Dogs and Hip Dysplasia: What can we do?

Hip dysplasia is a hereditary condition that results in loosely formed hip joints and can affect a dog at any stage of its life. It causes the dog’s legs to move around too much, creating excess wear on the body. Similar problems can occur in animals that have experienced trauma to the hip area. Large breeds like the Retriever, German Shepherd, Newfoundland and Rottweiler are at a higher risk, but dogs of all sizes can be affected by this condition. The term hip dysplasia covers a wide range of problems, all related to osteoarthritis. Elbow dysplasia can occur as well.

In severe cases, puppies as young as five months old will show symptoms, but the condition does not typically reveal itself until later in life. Similar to arthritis pains, symptoms include a stiffness of movement, a hard time climbing stairs and discomfort while exercising. Obesity and a lack of nutrition can increase a dog’s susceptibility to the disease.

While hip dysplasia cannot be prevented, there are a range of treatment options available for animals suffering from this condition. Worried your young dog may be at risk? Here at Powell Veterinary Service, we can perform PennHip and OFA evaluations to determine the likeliness of them developing the condition. OFA certification cannot be provided until age two. A highly credible evaluation, The PennHip evaluation can be done on puppies four months of age or older.  A distraction index is measured for each dog and is compared to the breed’s PennHip data to determine where the dog falls on a percentile basis. Above a certain percentile and your dog is not likely to be dysplastic, but below a certain percentile and they likely will be.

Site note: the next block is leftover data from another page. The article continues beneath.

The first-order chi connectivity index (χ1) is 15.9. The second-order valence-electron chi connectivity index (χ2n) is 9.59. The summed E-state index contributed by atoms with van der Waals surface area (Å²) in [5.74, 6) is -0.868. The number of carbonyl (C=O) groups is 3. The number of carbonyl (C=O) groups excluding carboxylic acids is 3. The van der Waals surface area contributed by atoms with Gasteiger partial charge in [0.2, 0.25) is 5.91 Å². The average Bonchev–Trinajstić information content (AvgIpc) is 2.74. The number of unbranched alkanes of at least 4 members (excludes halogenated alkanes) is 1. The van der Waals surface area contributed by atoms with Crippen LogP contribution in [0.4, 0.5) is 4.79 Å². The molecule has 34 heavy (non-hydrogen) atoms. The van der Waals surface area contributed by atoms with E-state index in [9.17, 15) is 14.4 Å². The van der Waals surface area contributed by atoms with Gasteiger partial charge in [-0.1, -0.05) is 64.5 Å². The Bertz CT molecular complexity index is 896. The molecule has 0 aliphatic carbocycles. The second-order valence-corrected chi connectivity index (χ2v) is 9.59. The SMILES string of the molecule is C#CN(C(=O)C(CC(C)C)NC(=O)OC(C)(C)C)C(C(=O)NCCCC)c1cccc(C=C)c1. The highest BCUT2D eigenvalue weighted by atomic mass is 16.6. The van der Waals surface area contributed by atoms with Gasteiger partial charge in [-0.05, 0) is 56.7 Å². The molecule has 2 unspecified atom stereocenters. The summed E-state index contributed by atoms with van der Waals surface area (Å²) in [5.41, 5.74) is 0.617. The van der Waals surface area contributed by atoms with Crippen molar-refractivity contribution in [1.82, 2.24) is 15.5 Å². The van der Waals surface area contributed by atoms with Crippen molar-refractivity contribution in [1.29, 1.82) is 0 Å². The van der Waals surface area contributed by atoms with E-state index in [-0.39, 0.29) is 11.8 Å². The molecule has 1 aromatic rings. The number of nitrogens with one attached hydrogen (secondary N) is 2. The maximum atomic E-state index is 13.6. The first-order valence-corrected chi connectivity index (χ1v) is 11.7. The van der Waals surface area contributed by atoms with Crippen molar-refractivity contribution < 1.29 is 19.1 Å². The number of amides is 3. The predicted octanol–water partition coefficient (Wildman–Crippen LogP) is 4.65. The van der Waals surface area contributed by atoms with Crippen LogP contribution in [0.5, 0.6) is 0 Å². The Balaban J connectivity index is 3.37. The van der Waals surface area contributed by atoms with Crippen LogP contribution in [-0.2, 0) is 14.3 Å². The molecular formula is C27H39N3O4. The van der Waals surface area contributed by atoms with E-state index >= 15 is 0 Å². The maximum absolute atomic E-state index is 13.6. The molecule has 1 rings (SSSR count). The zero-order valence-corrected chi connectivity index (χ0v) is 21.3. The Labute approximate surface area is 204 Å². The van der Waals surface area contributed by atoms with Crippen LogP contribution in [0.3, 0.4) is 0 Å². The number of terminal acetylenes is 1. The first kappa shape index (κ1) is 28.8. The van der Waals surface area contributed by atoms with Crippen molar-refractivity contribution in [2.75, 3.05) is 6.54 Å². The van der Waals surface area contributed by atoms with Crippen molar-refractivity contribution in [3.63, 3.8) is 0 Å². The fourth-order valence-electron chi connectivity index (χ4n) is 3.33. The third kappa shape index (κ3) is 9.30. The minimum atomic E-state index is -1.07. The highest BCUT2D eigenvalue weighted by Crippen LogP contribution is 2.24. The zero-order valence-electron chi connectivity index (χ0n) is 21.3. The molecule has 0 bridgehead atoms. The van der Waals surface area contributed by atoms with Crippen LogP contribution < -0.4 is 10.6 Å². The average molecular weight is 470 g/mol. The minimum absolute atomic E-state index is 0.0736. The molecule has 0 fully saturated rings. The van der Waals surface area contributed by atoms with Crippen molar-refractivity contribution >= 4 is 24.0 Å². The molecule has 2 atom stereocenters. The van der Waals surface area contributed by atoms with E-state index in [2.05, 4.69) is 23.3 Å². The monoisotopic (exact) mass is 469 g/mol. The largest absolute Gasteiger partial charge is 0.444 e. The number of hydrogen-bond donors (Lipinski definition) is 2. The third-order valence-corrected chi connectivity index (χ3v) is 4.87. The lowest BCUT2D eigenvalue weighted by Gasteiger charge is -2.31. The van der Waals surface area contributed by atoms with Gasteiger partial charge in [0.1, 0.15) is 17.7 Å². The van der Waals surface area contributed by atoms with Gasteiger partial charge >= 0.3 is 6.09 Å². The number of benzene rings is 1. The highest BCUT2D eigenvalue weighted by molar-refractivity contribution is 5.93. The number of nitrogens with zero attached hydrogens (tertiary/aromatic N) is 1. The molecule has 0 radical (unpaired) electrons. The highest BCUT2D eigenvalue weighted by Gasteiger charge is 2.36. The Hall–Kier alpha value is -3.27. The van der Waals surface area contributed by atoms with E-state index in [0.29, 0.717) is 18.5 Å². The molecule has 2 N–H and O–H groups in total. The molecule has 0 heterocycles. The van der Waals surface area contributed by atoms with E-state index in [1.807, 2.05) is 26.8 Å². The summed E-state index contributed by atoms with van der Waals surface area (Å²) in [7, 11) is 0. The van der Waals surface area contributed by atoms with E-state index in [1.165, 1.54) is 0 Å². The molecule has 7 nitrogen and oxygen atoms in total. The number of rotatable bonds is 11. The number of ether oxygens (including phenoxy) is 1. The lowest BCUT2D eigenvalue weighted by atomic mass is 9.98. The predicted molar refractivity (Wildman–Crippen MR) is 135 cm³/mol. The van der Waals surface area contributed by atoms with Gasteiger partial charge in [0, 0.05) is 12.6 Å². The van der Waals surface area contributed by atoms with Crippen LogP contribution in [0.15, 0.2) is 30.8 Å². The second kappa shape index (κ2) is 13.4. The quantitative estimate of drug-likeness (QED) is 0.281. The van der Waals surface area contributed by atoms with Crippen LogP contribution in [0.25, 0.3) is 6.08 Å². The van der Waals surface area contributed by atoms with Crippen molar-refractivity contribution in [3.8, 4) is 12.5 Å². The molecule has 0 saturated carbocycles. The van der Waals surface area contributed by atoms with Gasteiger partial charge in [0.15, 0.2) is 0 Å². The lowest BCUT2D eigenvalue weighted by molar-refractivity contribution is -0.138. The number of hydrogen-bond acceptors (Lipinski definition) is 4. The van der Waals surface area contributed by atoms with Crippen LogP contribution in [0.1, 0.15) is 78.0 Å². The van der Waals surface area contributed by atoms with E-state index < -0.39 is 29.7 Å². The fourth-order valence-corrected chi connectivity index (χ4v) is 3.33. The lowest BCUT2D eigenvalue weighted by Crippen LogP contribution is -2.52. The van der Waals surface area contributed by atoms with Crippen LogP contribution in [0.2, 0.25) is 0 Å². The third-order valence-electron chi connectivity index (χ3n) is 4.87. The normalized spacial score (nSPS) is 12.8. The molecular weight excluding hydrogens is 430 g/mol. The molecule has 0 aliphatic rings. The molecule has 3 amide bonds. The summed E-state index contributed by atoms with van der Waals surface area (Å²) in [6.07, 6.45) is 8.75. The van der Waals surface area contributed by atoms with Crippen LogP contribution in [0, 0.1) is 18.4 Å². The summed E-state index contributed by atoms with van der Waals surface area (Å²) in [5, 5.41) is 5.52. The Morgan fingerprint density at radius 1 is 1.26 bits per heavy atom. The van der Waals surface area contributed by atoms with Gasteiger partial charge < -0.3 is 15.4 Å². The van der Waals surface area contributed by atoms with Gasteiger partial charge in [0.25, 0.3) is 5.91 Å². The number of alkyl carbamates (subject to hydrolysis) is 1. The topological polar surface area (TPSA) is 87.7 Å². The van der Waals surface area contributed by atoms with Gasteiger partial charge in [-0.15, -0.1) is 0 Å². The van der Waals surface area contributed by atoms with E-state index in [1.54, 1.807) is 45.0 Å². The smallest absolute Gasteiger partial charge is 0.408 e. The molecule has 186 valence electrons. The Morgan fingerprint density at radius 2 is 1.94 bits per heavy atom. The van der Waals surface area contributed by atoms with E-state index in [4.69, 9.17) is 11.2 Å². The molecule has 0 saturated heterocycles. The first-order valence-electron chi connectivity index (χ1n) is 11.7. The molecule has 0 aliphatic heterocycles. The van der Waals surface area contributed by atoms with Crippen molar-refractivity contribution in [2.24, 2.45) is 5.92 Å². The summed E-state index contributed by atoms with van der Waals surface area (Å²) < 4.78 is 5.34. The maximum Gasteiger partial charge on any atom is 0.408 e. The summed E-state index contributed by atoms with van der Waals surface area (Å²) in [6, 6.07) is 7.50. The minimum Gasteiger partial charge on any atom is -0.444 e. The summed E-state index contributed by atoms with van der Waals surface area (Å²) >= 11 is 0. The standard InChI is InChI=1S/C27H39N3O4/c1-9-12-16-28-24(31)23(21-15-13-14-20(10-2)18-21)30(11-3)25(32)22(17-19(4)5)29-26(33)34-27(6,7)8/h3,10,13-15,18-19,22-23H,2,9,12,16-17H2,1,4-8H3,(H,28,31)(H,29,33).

If symptoms are seen on the PennHip evaluation, a procedure called Juvenile Pubic Symphodiesis (JPS) can be performed to prevent osteoarthritis from occurring in the hip joints. A Triple Pelvic Osteotomy (TPO) can also be performed on young dogs to reestablish joint stability and proper development before the onset of osteoarthritis.

For dogs already displaying symptoms of hip dysplasia, the first course of action is usually medicinal treatment. Anti-inflammatory medications and pain relievers are often provided for older dogs to help them get around comfortably.

Hip dysplasia is especially common in purebred dogs and we recommend purchasing your purebred puppy from a recognized breeder whose dogs have been tested for hip dysplasia and other genetic diseases. PennHip testing is recommended for all working and hunting dogs to ensure their health and avoid the passing on of this hereditary trait.

Regardless of age, if your dog shows signs of stiffness or pain during exercise and movement, contact Powell Veterinary Service to set up an appointment. Located in Kersey, Colorado we happily serve surrounding areas including Brighton and Platteville.  Contact us online or by phone at 970-352-9164 to set up an appointment today.